Fiat Chrysler (NASDAQ:FCAU) stock is dirt-cheap right now, and bargain hunters are taking advantage of the weakness of Fiat stock.
While Fiat Chrysler stock doesn’t pay a dividend, it has a price-earnings ratio of just seven. Moreover, the market cap of Fiat stock is $26 billion, which is barely 25% of its annual sales.
Fiat Chrysler has a greater presence in overseas markets than any other American car company, and it has a plan to double its profits in five years.
Fiat stock is cheap, in part, due to a series of self-inflicted wounds. FCAU got caught up in the “Dieselgate” scandal, it recalled 1.6 million of its vehicles due to problems with their air bags, and its union is riddled with corruption. Some say it has yet to fully recover from the death of long-time CEO Sergio Marchionne, who was replaced by Englishman Michael Manley.
But most of Fiat Chrysler’s problems have already been solved. As we move toward an electric, self-driving future, there are reasons to be upbeat about Fiat stock.
The Google Connection
Start with the fact that Alphabet’s (NASDAQ:GOOGL) Waymo unit is apparently looking to incorporate 62,000 Chrysler Pacifica minivans, which Waymo purchased last year, into its self-driving-taxi fleet.
And unlike Ford Motor (NYSE:F) and General Motors (NYSE:GM), which have all but abandoned passenger cars, Fiat Chrysler still has a complete lineup of sedans. While Ford and GM have been exiting some foreign markets, Fiat Chrysler continues to have a large global footprint.
The whole autonomous car movement is currently becoming less ambitious , with even Waymo CEO John Krafcik admitting that such cars will always have “restraints.” But that’s not the same thing as saying there won’t be self-driving cars. There already are.
All of these worries are helping keep Fiat stock cheap.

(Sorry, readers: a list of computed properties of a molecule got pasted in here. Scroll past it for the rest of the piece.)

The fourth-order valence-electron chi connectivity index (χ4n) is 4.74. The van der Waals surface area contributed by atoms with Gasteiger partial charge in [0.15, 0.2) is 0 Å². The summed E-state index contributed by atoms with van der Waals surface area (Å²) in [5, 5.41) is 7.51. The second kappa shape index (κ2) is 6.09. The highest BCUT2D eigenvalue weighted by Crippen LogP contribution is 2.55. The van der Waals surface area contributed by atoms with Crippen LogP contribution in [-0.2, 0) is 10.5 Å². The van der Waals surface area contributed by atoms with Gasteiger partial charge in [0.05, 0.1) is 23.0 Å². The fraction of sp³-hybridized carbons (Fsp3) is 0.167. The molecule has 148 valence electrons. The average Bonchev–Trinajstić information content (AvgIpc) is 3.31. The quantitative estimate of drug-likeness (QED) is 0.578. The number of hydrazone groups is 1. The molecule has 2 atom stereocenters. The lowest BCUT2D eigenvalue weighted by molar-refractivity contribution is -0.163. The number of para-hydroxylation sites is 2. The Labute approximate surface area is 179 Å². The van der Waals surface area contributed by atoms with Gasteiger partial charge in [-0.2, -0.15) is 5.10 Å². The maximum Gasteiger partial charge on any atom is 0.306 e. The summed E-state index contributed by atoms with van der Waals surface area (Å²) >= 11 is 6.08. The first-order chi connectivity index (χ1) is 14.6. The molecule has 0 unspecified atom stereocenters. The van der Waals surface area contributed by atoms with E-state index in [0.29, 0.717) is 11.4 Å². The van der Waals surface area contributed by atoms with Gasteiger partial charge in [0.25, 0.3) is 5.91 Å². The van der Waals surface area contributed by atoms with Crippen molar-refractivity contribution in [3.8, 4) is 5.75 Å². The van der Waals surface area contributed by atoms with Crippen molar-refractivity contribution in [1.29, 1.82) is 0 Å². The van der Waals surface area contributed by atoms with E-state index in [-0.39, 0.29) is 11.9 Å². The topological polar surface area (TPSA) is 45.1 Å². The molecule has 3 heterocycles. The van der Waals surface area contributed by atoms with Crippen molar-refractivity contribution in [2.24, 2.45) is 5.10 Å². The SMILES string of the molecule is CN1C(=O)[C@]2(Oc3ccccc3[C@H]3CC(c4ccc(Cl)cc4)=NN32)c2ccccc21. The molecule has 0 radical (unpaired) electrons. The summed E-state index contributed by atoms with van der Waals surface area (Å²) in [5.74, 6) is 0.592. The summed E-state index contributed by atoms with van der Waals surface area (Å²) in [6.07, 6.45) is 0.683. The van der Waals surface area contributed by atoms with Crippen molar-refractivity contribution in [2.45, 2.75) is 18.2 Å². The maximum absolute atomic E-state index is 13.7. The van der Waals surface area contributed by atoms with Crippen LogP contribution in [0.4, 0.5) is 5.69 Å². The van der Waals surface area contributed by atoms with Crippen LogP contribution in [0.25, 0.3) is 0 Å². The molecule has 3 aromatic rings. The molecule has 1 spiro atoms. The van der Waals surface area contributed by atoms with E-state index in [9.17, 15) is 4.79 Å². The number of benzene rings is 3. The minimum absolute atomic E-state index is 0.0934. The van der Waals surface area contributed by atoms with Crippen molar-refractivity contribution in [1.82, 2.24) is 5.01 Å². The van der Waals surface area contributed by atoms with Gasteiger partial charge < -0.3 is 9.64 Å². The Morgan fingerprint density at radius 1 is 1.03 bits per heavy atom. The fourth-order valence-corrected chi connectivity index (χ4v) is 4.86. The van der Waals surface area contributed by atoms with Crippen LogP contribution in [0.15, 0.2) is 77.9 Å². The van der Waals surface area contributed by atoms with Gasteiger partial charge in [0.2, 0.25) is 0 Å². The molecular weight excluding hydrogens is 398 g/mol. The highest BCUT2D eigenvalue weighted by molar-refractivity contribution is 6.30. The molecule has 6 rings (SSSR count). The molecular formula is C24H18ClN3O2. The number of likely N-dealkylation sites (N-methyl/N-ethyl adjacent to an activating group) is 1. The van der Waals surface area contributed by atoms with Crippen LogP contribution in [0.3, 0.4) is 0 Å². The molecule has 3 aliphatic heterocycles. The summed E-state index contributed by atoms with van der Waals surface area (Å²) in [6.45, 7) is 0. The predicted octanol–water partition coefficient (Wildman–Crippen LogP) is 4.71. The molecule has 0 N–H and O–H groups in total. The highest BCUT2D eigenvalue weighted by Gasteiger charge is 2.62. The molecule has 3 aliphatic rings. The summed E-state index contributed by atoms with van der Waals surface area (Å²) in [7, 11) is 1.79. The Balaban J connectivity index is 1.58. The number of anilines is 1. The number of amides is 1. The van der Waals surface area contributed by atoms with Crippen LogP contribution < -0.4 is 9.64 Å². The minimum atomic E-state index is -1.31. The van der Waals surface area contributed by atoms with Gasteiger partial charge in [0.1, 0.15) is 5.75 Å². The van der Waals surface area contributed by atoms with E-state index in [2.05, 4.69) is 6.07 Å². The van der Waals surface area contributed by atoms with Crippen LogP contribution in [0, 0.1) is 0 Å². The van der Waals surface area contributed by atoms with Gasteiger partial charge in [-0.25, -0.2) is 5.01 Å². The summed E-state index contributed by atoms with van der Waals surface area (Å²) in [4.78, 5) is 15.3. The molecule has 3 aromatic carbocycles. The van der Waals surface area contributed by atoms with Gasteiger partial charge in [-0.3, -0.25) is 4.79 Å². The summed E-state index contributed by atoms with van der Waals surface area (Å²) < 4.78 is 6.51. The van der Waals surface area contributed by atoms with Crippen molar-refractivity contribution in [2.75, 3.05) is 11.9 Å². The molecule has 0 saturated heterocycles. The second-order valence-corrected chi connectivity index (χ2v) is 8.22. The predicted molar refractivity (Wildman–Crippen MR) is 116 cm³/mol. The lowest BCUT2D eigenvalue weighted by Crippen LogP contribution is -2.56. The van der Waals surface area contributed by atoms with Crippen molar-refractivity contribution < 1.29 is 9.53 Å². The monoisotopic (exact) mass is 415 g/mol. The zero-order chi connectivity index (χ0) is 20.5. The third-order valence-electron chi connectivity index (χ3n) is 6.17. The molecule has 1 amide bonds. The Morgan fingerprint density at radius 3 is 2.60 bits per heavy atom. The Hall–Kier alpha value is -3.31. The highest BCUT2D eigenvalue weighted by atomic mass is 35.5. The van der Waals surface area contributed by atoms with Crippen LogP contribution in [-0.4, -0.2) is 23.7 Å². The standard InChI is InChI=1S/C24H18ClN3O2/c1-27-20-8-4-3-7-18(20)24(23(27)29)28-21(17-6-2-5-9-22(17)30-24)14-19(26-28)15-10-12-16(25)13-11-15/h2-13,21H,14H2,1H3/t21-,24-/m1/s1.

Should Google Buy Chrysler?
In order to scale its services and compete with Tesla (NASDAQ:TSLA), Google’s Waymo has to be able to produce a large number, and preferably a wide variety, of cars. FCAU does that.
It makes sense that, at some point, once it’s ready to scale, Waymo could buy Fiat Chrysler. Since Fiat stock has a market cap of $25 billion and the market cap of Google stock is around $730 billion, while Alphabet has over $100 billion in cash and short-term securities on its books, Google could buy FCAU for seat-cushion money.
Alphabet hasn’t looked to buy FCAU yet because tech companies are engaged in a vast game of chicken with Detroit, and with one another, regarding autonomous vehicles. There are over a dozen tech companies playing the game, according to TechWorld, including Apple (NASDAQ:AAPL), Nvidia (NASDAQ:NVDA), Uber and Intel (NASDAQ:INTC).
Most leading car companies are also playing in the autonomous-vehicle arena or pretending to do so. Fiat Chrysler, which is also partnering with Intel and BMW on the development of autonomous vehicles, has other options.
Once the self-driving business leaves its present beta-test stage, the value of self-driving technology will decline in comparison with self-driving vehicles, since the value of new technology always declines as it proliferates. Consequently, automakers that are involved in developing self-driving vehicles look like better investments than the tech names in the space.
The Bottom Line on Fiat Stock
The idea of Google, or any tech company, buying Fiat Chrysler is purely speculative, but the concept has some validity.
Meanwhile Fiat stock has a dirt-cheap multiple, while FCAU has put the bulk of its legal troubles behind it and has a clear strategy, along with a wide variety of vehicles.
Once more tech companies look to partner with automakers, the valuations of the latter are going to rise. If you believe the space has a future, history suggests you want to own shares of automakers, including Fiat stock.
Dana Blankenhorn is a financial and technology journalist. He is the author of a new mystery thriller, The Reluctant Detective Finds Her Family, available now at the Amazon Kindle store. Write him at email@example.com or follow him on Twitter at @danablankenhorn. As of this writing he owned shares in AAPL.